2.

    Why shouldn’t a person have the right to be told what were the reasons used to reject their application for a licence.
        Unless an Act otherwise provides, administrative law principles only requires a person to be provided with written reasons where a person has a right of appeal or otherwise has a lawful legitimate expectation. There are no legitimate expectations for the grant of a firearms licence, as it is not a “renewal” of the licence. Section 14(3) of the Act clearly states that a licence is not renewed.
        Similarly, there is no common law right of appeal. Accordingly, the doctrines of natural justice or procedural fairness do not apply.

        The applicant is advised the application is refused on the grounds the person is a risk to public safety. No further reasons are required to be given under Section 10(8B) of the Act. To do so would amount to a waiver of the public interest immunity privilege.

    3. What safeguards are in place to make sure Section (8A) is not abused.
        As noted above, the Commissioner undertakes due diligence in determining whether to refuse to grant a firearms licence under Section 10(8A) of the Act.
        Since the provision commenced operation, the Commissioner has only exercised his powers and refused to issue a firearms licence on three occasions.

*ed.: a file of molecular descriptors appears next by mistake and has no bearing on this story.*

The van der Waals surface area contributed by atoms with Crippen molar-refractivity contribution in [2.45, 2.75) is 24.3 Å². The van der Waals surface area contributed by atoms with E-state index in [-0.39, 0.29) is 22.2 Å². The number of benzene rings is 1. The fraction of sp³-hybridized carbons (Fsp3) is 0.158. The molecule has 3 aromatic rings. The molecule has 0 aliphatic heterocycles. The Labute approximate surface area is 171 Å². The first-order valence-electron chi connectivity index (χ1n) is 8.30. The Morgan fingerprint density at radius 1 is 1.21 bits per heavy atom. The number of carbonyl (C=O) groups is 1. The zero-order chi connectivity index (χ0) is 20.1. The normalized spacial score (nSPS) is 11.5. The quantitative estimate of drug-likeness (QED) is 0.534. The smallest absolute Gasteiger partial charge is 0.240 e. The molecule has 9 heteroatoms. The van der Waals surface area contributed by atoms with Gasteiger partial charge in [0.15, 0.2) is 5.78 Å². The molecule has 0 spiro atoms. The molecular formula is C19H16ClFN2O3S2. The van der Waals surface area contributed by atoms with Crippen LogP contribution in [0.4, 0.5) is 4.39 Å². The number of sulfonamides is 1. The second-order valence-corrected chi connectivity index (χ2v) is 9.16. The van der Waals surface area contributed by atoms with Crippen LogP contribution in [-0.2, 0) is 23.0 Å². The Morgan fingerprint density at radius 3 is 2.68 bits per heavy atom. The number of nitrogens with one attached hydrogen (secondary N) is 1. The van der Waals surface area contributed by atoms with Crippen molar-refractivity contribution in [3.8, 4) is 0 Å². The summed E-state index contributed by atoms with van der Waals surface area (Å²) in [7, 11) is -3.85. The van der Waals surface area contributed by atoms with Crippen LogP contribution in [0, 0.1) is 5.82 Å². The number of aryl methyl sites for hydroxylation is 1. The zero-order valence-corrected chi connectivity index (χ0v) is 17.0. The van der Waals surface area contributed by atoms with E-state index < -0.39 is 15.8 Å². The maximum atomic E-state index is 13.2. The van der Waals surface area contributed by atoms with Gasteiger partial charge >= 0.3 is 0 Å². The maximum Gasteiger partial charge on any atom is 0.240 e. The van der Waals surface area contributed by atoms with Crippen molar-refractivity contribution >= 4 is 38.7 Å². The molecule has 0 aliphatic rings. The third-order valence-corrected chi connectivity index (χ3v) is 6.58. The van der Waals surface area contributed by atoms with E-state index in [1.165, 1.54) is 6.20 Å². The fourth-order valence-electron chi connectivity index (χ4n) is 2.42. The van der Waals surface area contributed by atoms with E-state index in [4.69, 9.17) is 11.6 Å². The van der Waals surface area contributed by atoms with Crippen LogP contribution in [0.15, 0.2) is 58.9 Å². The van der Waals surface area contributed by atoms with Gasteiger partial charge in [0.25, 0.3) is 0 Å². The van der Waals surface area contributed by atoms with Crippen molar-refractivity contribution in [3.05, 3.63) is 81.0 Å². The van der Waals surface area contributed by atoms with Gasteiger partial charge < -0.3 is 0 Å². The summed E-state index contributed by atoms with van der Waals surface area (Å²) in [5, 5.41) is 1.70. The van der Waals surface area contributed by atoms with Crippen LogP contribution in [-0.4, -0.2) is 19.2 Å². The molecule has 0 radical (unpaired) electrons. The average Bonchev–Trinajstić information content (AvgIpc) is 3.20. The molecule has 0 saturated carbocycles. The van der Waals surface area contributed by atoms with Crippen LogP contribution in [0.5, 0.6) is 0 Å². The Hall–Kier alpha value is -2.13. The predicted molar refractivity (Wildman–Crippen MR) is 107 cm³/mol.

Moreover, whether the applicant falls within the terms of Section 10(8A) is subject to a number of checks and balances as the decision to forward the application to the Commissioner for his determination passes through the Chain of Command. At each level of the Chain of Command the initial decision is reviewed and either progressed or rejected.

    4. Isn’t Section (8A) depriving a person of natural justice.
        Further to advice provided in response to question 2, the principles of natural justice do not apply where a person has no benefit, such as a legitimate expectation of renewal of a licence.
        In addition, providing the person with natural justice would amount to a waiver of the Crown’s privilege over the sensitive intelligence.